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New kid on the bloc

Make room for the new superpower. Founded largely for trade reasons, the European Union is now in the process of ratifying a Europe-wide constitution. Laws and a ruling governmental body are already in place. Means to represent a combined Europe in matters of foreign affairs have also been agreed upon. All the emerging power still lacks is a strong defense plan. But that’s just a hitch in the road while Europe is fast approaching the bona fide status of superpower, a development the United States cannot brush aside as it has in the past.

Looking at Europe’s history, the rapid development of a unified Europe is an outright amazing achievement. Neighboring countries have been tied up in historic conflict for centuries. Wars were started just to settle the score of the previous ones. But in the interest of unity, all countries seem to agree that these conflicts truly belong in the past and should not hamper Europe’s future.

France and Germany, for example, could not have a worse historical relationship, but in the interest of peace, this is set aside.

French President Jacques Chirac said last week he endorsed a plan to revamp NATO, brought forth by German Chancellor Gerhard Schröder. “We must also, as the German chancellor has underlined, continue to take account of the changes that have occurred on the European continent,” he said at a recent NATO summit that President George W. Bush also attended. Addressing U.S. concerns, Chirac went on to say, “Europe and the United States are real partners. So we need to dialogue and listen to each other more.”

And therein lies the problem. On this side of the pond, our government has largely ridiculed Europe and brushed aside treaties such as the International Court, the Kyoto Protocol and ICBM treaties establishing nonproliferation of intercontinental missiles. Yet it expects Europeans to play along when it comes calling.

Congress wasted time by renaming French fries “freedom fries” to protest France snubbing the war in Iraq. Abroad, this caused little more than bemusement, as Europeans know that it wasn’t the French who invented fries, but the proud people of Belgium.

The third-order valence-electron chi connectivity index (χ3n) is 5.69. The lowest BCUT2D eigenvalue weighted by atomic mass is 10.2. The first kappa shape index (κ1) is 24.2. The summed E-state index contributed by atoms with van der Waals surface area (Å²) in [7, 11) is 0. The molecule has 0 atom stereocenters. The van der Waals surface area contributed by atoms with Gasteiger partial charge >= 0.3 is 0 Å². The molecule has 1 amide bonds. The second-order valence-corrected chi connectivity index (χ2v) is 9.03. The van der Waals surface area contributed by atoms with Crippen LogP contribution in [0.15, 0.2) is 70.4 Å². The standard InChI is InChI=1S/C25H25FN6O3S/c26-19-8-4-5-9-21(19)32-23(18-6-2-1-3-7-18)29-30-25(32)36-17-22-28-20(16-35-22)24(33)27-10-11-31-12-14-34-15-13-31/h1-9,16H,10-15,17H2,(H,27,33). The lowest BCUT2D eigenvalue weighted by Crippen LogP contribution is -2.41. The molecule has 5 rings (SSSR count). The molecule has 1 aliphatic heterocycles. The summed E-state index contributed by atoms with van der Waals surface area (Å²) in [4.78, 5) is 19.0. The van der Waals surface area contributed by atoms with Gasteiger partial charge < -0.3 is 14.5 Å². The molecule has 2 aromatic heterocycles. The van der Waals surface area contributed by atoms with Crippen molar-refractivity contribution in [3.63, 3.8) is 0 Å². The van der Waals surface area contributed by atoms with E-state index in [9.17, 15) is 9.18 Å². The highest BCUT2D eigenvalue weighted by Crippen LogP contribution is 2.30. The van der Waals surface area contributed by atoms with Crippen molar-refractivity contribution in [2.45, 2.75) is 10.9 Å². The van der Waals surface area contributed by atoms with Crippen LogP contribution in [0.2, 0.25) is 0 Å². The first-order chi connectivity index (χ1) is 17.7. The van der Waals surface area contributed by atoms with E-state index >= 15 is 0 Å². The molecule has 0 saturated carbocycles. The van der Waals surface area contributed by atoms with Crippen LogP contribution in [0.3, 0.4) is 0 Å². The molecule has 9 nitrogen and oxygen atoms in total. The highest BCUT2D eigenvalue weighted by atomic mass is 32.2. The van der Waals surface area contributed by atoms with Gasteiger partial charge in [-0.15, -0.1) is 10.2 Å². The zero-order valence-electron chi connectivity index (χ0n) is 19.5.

Other cultural clashes made even less sense than such petty measures. In his fervor to lobby for the war in Iraq, Secretary of State Donald Rumsfeld coined the term “old Europe.” Old Europe, he argued, encompassed such countries as France and Germany, which did not support the war effort by sending troops, while “new Europe” was in step with the U.S. vision of the world.

The historic irony of a U.S. defense minister getting ticked off because Germany is hesitant about starting a war aside, the remark shows how much our government misunderstands Europe.

Europe does not insist it has the answers to everything. Rather, its member states are open for discussion and ready to make concessions to come to agreements that benefit all involved parties. If countries disagree on the solution to a particular problem, it does not mean it will break off ties altogether. This is in stark contrast to the “with us or against us” mentality the Bush administration has been pushing.

When President Bush went to Europe last week, he met with key European leaders. What he neglected to do, though, was give indication that his plans are not set in stone. President Bush can hold countless speeches professing his will to change in that regard, but unless he actually does, relations with Europe will not change for the better.

For the United States, the harsh reality is this: Europe is the largest economy in the world. Its 665 million citizens produce more economic might than the 294 million citizens the United States calls its own.

When the euro was established as a pan-European currency standard, it was ridiculed. Now that it is the basis for the world’s largest economy, other nations such as Russia have switched to it as a basis of trade rather than using the U.S. dollar. As a consequence, the euro keeps rising against the dollar.

Europe may very well be able to survive without the United States. It is becoming increasingly apparent, though, that the United States cannot live without Europe as trading and diplomatic partner. The United States must realize what European countries have learned years ago: Respectful disagreement on some issues does not exclude cooperation in all of them. On the contrary, Europe has proven it makes a union stronger.

Sebastian Meyer is a senior majoring in geography and is the Oracle Opinion Editor. column@sebimeyer.com